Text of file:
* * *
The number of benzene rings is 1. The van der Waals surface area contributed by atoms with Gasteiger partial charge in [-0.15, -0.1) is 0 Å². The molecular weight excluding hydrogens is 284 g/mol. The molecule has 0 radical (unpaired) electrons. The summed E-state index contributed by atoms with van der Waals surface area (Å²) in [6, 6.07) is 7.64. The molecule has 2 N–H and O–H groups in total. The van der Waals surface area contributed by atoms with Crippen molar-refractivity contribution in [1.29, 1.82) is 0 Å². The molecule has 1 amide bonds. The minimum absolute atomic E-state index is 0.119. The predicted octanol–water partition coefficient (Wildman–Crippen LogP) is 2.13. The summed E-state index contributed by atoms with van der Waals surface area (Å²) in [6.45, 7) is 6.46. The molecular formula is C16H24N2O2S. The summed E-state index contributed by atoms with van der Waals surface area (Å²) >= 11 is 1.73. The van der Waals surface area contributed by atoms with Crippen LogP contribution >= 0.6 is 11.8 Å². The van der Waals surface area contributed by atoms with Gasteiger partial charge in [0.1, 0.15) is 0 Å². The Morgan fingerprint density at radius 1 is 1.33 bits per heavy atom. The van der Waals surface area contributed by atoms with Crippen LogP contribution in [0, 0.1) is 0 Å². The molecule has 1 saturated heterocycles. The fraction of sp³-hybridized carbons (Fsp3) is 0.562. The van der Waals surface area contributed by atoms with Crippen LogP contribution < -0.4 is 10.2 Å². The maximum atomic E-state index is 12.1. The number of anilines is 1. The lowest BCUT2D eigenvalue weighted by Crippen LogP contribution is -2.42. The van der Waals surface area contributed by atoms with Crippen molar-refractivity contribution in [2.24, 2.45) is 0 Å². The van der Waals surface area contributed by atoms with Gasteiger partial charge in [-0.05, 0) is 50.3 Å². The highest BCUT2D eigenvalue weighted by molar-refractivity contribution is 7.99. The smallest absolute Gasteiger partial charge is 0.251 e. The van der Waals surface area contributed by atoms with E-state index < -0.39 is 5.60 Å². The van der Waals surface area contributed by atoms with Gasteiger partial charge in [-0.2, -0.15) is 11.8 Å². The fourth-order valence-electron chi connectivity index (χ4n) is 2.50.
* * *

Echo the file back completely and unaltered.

The number of benzene rings is 1. The van der Waals surface area contributed by atoms with Gasteiger partial charge in [-0.15, -0.1) is 0 Å². The molecular weight excluding hydrogens is 284 g/mol. The molecule has 0 radical (unpaired) electrons. The summed E-state index contributed by atoms with van der Waals surface area (Å²) in [6, 6.07) is 7.64. The molecule has 2 N–H and O–H groups in total. The van der Waals surface area contributed by atoms with Crippen molar-refractivity contribution in [1.29, 1.82) is 0 Å². The molecule has 1 amide bonds. The minimum absolute atomic E-state index is 0.119. The predicted octanol–water partition coefficient (Wildman–Crippen LogP) is 2.13. The summed E-state index contributed by atoms with van der Waals surface area (Å²) in [6.45, 7) is 6.46. The molecular formula is C16H24N2O2S. The summed E-state index contributed by atoms with van der Waals surface area (Å²) >= 11 is 1.73. The van der Waals surface area contributed by atoms with Crippen LogP contribution >= 0.6 is 11.8 Å². The van der Waals surface area contributed by atoms with Gasteiger partial charge in [0.1, 0.15) is 0 Å². The Morgan fingerprint density at radius 1 is 1.33 bits per heavy atom. The van der Waals surface area contributed by atoms with Crippen LogP contribution in [0, 0.1) is 0 Å². The molecule has 1 saturated heterocycles. The fraction of sp³-hybridized carbons (Fsp3) is 0.562. The van der Waals surface area contributed by atoms with Crippen LogP contribution < -0.4 is 10.2 Å². The maximum atomic E-state index is 12.1. The number of anilines is 1. The lowest BCUT2D eigenvalue weighted by Crippen LogP contribution is -2.42. The van der Waals surface area contributed by atoms with Crippen molar-refractivity contribution in [2.24, 2.45) is 0 Å². The van der Waals surface area contributed by atoms with Gasteiger partial charge in [-0.05, 0) is 50.3 Å². The highest BCUT2D eigenvalue weighted by molar-refractivity contribution is 7.99. The smallest absolute Gasteiger partial charge is 0.251 e. The van der Waals surface area contributed by atoms with E-state index < -0.39 is 5.60 Å². The van der Waals surface area contributed by atoms with Gasteiger partial charge in [-0.2, -0.15) is 11.8 Å². The fourth-order valence-electron chi connectivity index (χ4n) is 2.50.